Over 22,000 people were injured during the earthquake which resulted in havoc in hospitals, some of which were highly under-resourced and were not technically equipped to deal with large-scale injuries and fatalities. How is the health sector in Nepal coping with the medical needs of injured people and what mechanisms have been established to provide long-term care for the people who have become disabled due to earthquake injuries? To what extent is the government responding to this crisis and what mechanisms have been established to address health crises that often lead to economic and social problems for families? What lessons have been learnt in the health sector after the devastating earthquakes?
There is an enormous potential to gain support from a large number of medical professionals of Nepali origin who are living and working in the UK, Canada, the US and New Zealand. In the aftermath of last year's earthquakes, various doctors' and nurses' associations from these countries contributed by providing disaster healthcare through mobile clinics. Nepal needs to develop specialization in Disaster Medicine so that we have the capacity to deal with large-scale tragedies. A proper mechanism to facilitate collaboration between Non-Resident Nepali health professionals and the health sector in Nepal would be necessary to maximize the impact.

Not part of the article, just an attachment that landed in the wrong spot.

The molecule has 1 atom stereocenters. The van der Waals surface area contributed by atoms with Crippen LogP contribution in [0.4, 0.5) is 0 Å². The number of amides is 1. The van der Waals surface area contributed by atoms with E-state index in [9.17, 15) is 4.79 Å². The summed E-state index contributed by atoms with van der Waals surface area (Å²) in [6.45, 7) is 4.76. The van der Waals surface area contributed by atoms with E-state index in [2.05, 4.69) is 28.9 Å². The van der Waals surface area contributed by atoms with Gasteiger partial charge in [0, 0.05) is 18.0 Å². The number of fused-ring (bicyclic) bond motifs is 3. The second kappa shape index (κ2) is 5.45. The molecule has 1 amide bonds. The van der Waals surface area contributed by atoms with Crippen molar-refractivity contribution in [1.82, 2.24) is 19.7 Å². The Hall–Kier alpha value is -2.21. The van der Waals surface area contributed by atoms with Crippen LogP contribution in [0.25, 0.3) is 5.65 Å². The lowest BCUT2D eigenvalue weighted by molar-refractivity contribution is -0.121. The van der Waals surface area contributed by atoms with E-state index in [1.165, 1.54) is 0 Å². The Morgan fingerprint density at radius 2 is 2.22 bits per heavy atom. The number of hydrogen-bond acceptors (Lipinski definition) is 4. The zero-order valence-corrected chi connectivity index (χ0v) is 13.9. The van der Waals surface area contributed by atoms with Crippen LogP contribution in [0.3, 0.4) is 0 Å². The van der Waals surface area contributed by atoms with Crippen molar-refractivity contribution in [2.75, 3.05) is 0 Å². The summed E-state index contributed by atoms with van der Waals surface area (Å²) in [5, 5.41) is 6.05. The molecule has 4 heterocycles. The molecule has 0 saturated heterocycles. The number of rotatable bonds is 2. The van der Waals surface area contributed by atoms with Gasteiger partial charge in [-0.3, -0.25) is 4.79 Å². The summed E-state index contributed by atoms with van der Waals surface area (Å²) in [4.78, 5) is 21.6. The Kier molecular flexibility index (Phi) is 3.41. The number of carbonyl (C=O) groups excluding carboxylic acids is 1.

Impact on education
The earthquake had a debilitating impact on education with over 24,000 damaged classrooms, leaving hundreds of thousands of children out of school. While there were some immediate responses from humanitarian agencies, the government response to rebuilding safe classrooms has been slow and inadequate. In addition to the imminent need to rebuild durable earthquake-proof schools, there is also a physical task of seismic retrofitting in all schools across the country. What if the earthquake last year had occurred during school hours? It is crucial that the education system is reconstructed with strong component of disaster risk reduction and preparedness for future disasters.
Between April 14 and 16, earthquakes of similar magnitudes hit Japan and Ecuador. Ecuador suffered 654 deaths while only 49 Japanese died. Disaster risk reduction is an integral part of Japanese education system and social life. Education in emergencies provides a sense of normality and hope for the future. More importantly, quality education is the foundation of Nepal's equitable development and social transformation and thus, an avenue for strengthening peace and democracy. The highly-skilled Nepali diaspora can play a big role in rebuilding the education sector in Nepal.
It is therefore important that we identify specific avenues and work towards a development framework through which the NRNA could facilitate partnerships between the Government of Nepal and highly skilled Nepali professionals who are living and working abroad.
The author is President of the Society of Nepalese Highly Skilled Professionals – UK and Senior Lecturer in Education and International Development at the UCL Institute of Education, University College, London